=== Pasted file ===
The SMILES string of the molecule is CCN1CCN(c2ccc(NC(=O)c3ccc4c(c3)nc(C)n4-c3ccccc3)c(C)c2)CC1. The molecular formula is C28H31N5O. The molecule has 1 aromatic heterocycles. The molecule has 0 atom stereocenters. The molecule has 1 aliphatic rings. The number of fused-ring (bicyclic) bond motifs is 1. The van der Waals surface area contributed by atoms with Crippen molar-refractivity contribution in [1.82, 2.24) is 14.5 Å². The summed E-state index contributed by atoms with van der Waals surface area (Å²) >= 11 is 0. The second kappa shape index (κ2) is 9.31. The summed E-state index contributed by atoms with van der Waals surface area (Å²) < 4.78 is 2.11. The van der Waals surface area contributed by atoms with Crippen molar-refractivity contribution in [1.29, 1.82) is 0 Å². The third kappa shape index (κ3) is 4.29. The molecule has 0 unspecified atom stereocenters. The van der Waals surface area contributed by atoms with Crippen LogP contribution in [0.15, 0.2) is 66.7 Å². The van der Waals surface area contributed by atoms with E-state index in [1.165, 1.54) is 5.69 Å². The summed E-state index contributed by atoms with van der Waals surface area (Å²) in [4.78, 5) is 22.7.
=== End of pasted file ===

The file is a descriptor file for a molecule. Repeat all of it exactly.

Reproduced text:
The SMILES string of the molecule is CCN1CCN(c2ccc(NC(=O)c3ccc4c(c3)nc(C)n4-c3ccccc3)c(C)c2)CC1. The molecular formula is C28H31N5O. The molecule has 1 aromatic heterocycles. The molecule has 0 atom stereocenters. The molecule has 1 aliphatic rings. The number of fused-ring (bicyclic) bond motifs is 1. The van der Waals surface area contributed by atoms with Crippen molar-refractivity contribution in [1.82, 2.24) is 14.5 Å². The summed E-state index contributed by atoms with van der Waals surface area (Å²) >= 11 is 0. The second kappa shape index (κ2) is 9.31. The summed E-state index contributed by atoms with van der Waals surface area (Å²) < 4.78 is 2.11. The van der Waals surface area contributed by atoms with Crippen molar-refractivity contribution in [1.29, 1.82) is 0 Å². The third kappa shape index (κ3) is 4.29. The molecule has 0 unspecified atom stereocenters. The van der Waals surface area contributed by atoms with Crippen LogP contribution in [0.15, 0.2) is 66.7 Å². The van der Waals surface area contributed by atoms with E-state index in [1.165, 1.54) is 5.69 Å². The summed E-state index contributed by atoms with van der Waals surface area (Å²) in [4.78, 5) is 22.7.